Can anyone help me to understand this test results, they are from an transabdominal and trasvaginal pelvic ultrasound.
There is a mass-like area probable reprsenting the left ovary measuring approximately 5.8 x3.4x4.3 cetimeters in dimesion. This complex left adnexal mass has both cystic and solid components. Little if any color flow can be identified wihtin lesion itself. There is flow in the peripheryof the lesion.
There is a complex solid and cystic left adnexal mass messuring approximatley 5.8x3.4x4.3 cetimeters in dimension. No definite flow is noted within this. This could represent an ovarian torison or other hypovascular left adnexal mass.
I have no idea what this means, if any of you can get so kind of idea what this means can you please help me. I am in pain on my left and side and I am not sure what to do.
U are doing very goog taking care of yourself so far. Please request a ca125 and MRI or CT scan to further explore the mass on the left. Just want u to know that elevated ca125 dosen't mean u have OVCA, but most OVCA patients have high ca125. See a GYN or GYN/oncologist if u haven't now. How old are u? Is there any family history of OVCA or breast cancer? Just wamt u make sure to get to the bottom to your pain. Best wish!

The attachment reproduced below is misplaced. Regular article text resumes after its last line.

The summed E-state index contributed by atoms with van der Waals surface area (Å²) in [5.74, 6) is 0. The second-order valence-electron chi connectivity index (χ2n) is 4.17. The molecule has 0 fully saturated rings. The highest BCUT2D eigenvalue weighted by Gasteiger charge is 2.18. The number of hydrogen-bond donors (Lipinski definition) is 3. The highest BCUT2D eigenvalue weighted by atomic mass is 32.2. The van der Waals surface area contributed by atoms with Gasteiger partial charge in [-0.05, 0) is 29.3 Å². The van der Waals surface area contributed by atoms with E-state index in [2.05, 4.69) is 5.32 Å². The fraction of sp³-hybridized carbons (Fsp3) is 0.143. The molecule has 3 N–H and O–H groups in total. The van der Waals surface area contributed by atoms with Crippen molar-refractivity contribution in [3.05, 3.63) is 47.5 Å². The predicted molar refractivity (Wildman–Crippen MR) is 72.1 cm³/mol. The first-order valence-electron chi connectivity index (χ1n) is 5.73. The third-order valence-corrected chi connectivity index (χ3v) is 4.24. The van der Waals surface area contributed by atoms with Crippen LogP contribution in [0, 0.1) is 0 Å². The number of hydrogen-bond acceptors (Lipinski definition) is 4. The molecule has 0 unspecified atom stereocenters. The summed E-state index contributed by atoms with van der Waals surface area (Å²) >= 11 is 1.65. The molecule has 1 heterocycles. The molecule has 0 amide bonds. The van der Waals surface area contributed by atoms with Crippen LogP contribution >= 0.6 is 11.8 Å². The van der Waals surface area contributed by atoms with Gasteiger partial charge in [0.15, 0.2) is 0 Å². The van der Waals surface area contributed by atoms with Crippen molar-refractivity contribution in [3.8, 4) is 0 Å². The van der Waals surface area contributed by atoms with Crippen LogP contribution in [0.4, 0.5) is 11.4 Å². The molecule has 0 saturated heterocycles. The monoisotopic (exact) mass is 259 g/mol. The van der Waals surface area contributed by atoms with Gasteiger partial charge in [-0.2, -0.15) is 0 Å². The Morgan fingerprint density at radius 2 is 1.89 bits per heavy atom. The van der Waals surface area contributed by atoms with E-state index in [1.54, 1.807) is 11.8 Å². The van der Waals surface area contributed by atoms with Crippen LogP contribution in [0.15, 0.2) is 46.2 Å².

You need to contact your gyn and have him/her explain the report to you in terms you can understand. You can google a lot of these terms and get some clarification, but you really need to take control and get your dr to answer your questions so you have a clear understanding of what is going on in your body. The dr works for you so do not let them blow your concerns off - if he/she doesn't take your concerns seriously, get another doctor.
And if it looks like even a remote possibility of ovarian cancer, go see a gynelogical/oncologist. They are specifically trained to deal with reproductive cancers and can stage you at the time of surgery if it turns out to be malignant. I'm not suggesting you may have cancer because I don't know what your report means. I'm just giving you the benefit of my experience - I had multiple cysts on my left ovary, I didn't have a gyn/onc perform my original surgery because he wanted to wait and I didn't as I was in considerable discomfort, and I ended up having to have a second surgery because of malignancy. In hindsight I'd have gotten a second opinion from another gyn/onc first - I didn't realize how serious it could be in the "worst case" scenario because I didn't believe that scenario could happen to me, I've always been so healthy.
Please be your own advocate and don't rest until you get answers that satisfy you, make things clear to you, and set you on the path to resolving this problem. I wish you all the best and please let us know how things turn out. ChrisP